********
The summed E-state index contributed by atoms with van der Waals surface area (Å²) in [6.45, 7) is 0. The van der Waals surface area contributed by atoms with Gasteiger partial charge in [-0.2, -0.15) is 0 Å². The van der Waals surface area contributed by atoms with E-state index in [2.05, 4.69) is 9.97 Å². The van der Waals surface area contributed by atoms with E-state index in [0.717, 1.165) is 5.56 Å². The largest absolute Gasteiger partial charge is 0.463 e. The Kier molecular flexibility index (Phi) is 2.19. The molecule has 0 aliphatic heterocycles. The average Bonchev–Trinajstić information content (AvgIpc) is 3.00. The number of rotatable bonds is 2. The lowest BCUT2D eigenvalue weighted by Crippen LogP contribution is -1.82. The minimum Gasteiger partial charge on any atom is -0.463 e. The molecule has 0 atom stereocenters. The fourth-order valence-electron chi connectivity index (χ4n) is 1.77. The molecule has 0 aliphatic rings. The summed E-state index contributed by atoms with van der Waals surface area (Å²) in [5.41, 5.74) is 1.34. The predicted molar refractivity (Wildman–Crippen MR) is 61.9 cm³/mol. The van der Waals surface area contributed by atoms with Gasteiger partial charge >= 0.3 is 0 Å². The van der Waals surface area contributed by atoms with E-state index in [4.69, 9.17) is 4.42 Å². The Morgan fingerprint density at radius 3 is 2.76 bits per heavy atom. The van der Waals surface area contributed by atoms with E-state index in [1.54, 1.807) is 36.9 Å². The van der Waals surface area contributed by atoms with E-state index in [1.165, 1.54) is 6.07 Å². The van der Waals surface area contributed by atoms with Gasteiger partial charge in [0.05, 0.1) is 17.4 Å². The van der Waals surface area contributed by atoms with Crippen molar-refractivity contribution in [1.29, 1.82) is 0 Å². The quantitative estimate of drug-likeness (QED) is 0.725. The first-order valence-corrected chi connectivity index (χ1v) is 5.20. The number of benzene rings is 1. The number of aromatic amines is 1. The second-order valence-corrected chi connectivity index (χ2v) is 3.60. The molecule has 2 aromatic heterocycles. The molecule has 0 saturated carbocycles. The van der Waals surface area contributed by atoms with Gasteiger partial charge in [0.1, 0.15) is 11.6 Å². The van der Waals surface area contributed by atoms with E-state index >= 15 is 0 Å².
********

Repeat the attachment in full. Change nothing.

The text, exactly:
The summed E-state index contributed by atoms with van der Waals surface area (Å²) in [6.45, 7) is 0. The van der Waals surface area contributed by atoms with Gasteiger partial charge in [-0.2, -0.15) is 0 Å². The van der Waals surface area contributed by atoms with E-state index in [2.05, 4.69) is 9.97 Å². The van der Waals surface area contributed by atoms with E-state index in [0.717, 1.165) is 5.56 Å². The largest absolute Gasteiger partial charge is 0.463 e. The Kier molecular flexibility index (Phi) is 2.19. The molecule has 0 aliphatic heterocycles. The average Bonchev–Trinajstić information content (AvgIpc) is 3.00. The number of rotatable bonds is 2. The lowest BCUT2D eigenvalue weighted by Crippen LogP contribution is -1.82. The minimum Gasteiger partial charge on any atom is -0.463 e. The molecule has 0 atom stereocenters. The fourth-order valence-electron chi connectivity index (χ4n) is 1.77. The molecule has 0 aliphatic rings. The summed E-state index contributed by atoms with van der Waals surface area (Å²) in [5.41, 5.74) is 1.34. The predicted molar refractivity (Wildman–Crippen MR) is 61.9 cm³/mol. The van der Waals surface area contributed by atoms with Gasteiger partial charge >= 0.3 is 0 Å². The van der Waals surface area contributed by atoms with E-state index in [4.69, 9.17) is 4.42 Å². The Morgan fingerprint density at radius 3 is 2.76 bits per heavy atom. The van der Waals surface area contributed by atoms with E-state index in [1.54, 1.807) is 36.9 Å². The van der Waals surface area contributed by atoms with E-state index in [1.165, 1.54) is 6.07 Å². The van der Waals surface area contributed by atoms with Gasteiger partial charge in [0.05, 0.1) is 17.4 Å². The van der Waals surface area contributed by atoms with Crippen molar-refractivity contribution in [1.29, 1.82) is 0 Å². The quantitative estimate of drug-likeness (QED) is 0.725. The first-order valence-corrected chi connectivity index (χ1v) is 5.20. The number of benzene rings is 1. The number of aromatic amines is 1. The second-order valence-corrected chi connectivity index (χ2v) is 3.60. The molecule has 2 aromatic heterocycles. The molecule has 0 saturated carbocycles. The van der Waals surface area contributed by atoms with Gasteiger partial charge in [0.1, 0.15) is 11.6 Å². The van der Waals surface area contributed by atoms with E-state index >= 15 is 0 Å².